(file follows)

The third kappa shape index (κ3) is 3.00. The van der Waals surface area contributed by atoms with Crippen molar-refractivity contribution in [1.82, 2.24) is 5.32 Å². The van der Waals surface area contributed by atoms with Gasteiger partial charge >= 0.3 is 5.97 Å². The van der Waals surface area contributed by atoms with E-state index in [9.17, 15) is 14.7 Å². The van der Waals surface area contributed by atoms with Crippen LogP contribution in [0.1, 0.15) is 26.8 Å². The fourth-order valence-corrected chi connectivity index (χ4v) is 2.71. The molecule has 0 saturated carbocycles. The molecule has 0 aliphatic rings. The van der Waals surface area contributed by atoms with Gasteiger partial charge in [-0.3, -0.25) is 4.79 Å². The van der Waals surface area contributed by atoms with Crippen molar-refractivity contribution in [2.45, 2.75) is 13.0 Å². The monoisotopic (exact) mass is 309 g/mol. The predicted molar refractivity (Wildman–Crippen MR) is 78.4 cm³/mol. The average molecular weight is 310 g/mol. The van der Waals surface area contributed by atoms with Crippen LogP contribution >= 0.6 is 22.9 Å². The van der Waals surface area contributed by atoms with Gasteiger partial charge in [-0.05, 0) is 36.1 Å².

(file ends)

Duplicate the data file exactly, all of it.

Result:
The third kappa shape index (κ3) is 3.00. The van der Waals surface area contributed by atoms with Crippen molar-refractivity contribution in [1.82, 2.24) is 5.32 Å². The van der Waals surface area contributed by atoms with Gasteiger partial charge >= 0.3 is 5.97 Å². The van der Waals surface area contributed by atoms with E-state index in [9.17, 15) is 14.7 Å². The van der Waals surface area contributed by atoms with Crippen LogP contribution in [0.1, 0.15) is 26.8 Å². The fourth-order valence-corrected chi connectivity index (χ4v) is 2.71. The molecule has 0 saturated carbocycles. The molecule has 0 aliphatic rings. The van der Waals surface area contributed by atoms with Gasteiger partial charge in [-0.3, -0.25) is 4.79 Å². The van der Waals surface area contributed by atoms with Crippen molar-refractivity contribution in [2.45, 2.75) is 13.0 Å². The monoisotopic (exact) mass is 309 g/mol. The predicted molar refractivity (Wildman–Crippen MR) is 78.4 cm³/mol. The average molecular weight is 310 g/mol. The van der Waals surface area contributed by atoms with Crippen LogP contribution >= 0.6 is 22.9 Å². The van der Waals surface area contributed by atoms with Gasteiger partial charge in [-0.05, 0) is 36.1 Å².